Russian Foreign Ministry spokeswoman Maria Zakharova denounces the United States and its allies for launching air strikes on Syria.
She said the attacks hit a long-troubled country "that for many years has been trying to survive terrorist aggression."
Syrian regime TV reports that the attack on Syria targeted a scientific research centre in Barzeh, near Damascus.
The report said Syria's air defences were activated against missiles near Homs, and said the air strikes also targeted an army depot there.
Alexander Sherin, deputy head of the Russian State Duma's defence committee, says Trump "can be called Adolf Hitler No. 2 of our time, because, you see, he even chose the time that Hitler attacked the Soviet Union."
The British defence ministry says "initial indications" show that the air strikes against Syria produced a "successful attack" on a Syrian military facility.
British Prime Minister Theresa May described the attack as neither "about intervening in a civil war" nor "about regime change," but a limited and targeted strike that "does not further escalate tensions in the region" and does everything possible to prevent civilian casualties.
US Defense Secretary Jim (James) Mattis says military strikes in Syria were "directed at the Syrian regime" and they have "gone to great lengths to avoid civilians and foreign casualties."
Mattis urged "responsible nations" to join in condemning the Assad regime.
US Defense Secretary James Mattis says the US and its allies have taken "decisive action" against Syrian regime chemical weapons infrastructure.
Mattis briefed reporters at the Pentagon Friday (US time) an hour after President Donald Trump announced the strike.
Explosions were heard to the east, west and south of Damascus as the US, UK and France conducted air strikes in retaliation for an alleged chemical attack by the Syrian regime on its own people.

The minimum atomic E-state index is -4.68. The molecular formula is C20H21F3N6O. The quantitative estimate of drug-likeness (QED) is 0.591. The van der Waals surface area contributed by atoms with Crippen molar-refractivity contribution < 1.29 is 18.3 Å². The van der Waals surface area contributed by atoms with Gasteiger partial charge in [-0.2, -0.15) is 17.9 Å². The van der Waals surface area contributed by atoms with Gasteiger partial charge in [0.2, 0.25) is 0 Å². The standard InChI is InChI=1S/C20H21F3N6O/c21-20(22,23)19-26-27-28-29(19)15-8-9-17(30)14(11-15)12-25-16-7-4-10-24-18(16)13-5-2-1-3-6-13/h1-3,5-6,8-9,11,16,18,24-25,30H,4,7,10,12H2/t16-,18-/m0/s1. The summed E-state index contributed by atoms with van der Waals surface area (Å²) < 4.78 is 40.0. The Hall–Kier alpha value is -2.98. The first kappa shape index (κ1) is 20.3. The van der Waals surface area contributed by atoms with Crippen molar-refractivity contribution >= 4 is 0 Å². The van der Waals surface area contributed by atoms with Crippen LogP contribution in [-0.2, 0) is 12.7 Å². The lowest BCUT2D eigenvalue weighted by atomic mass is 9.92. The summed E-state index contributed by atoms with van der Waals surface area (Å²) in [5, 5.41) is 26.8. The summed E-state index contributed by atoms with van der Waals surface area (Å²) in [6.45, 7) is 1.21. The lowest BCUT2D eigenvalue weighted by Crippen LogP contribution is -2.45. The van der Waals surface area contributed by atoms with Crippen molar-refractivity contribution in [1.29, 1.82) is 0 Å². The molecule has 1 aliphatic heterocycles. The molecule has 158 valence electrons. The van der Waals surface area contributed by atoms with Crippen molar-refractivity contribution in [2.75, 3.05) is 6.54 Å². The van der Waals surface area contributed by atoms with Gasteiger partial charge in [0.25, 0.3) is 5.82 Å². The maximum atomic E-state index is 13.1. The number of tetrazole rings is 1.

Witnesses saw blasts surrounding much of the Syrian capital and a huge fire could be seen from a distance to the east. Syrian regime TV reported that a scientific research centre had been hit.
French President Emmanuel Macron says his nation, the United States and Britain have launched a military operation against the Syrian government's "clandestine chemical arsenal."
Macron said that France's "red line has been crossed" after a suspected chemical attack last week in the Syrian town of Douma.
US President Donald Trump reiterates his call for other nations to take on more of the burden in Syria.
Trump said he has asked US partners "to take greater responsibility for securing their home region, including contributing large amounts of money for the resources, equipment and all of the anti-ISIS [anti-Daesh] effort."
Syria's capital is rocked by explosions that lit up the sky with heavy smoke as US President Donald Trump announced air strikes in retaliation for the alleged use of chemical weapons by the regime of Bashar al Assad.
Associated Press reporters in Damascus saw smoke rising from east Damascus early Saturday morning local time. Syrian regime TV said an attack has begun on the capital, though it wasn't immediately clear what was targeted.
US President Donald Trump warns Russia and Iran about their association with Syria's Bashar al Assad and his regime, as the US president announced the launch of retaliatory strikes after an alleged chemical weapons attack in Syria's Douma last week.
US President Donald Trump calls for a "prayer for our noble warriors" as he concluded his remarks announcing strikes on targets associated with the Syrian chemical weapons program.
Trump announced the strikes, in coordination with France and Britain, from the White House Friday night (US eastern time).
US President Donald Trump says he is "prepared to sustain" strikes against Syria until the use of chemical agents stops.
But Trump said the US is not seeking "an indefinite presence" in Syria and will look to pull out its troops once Daesh is totally defeated.
US President Donald Trump says the United States has "launched precision strikes" on targets associated with the Syrian regime's chemical weapons programme.
Trump spoke from the White House Friday night (US eastern time). He said a "combined operation" with France and the United Kingdom was underway.
Trump said that on Saturday, April 7, Syria deployed chemical weapons in what was a "significant escalation in a pattern of chemical weapons use by that very terrible regime."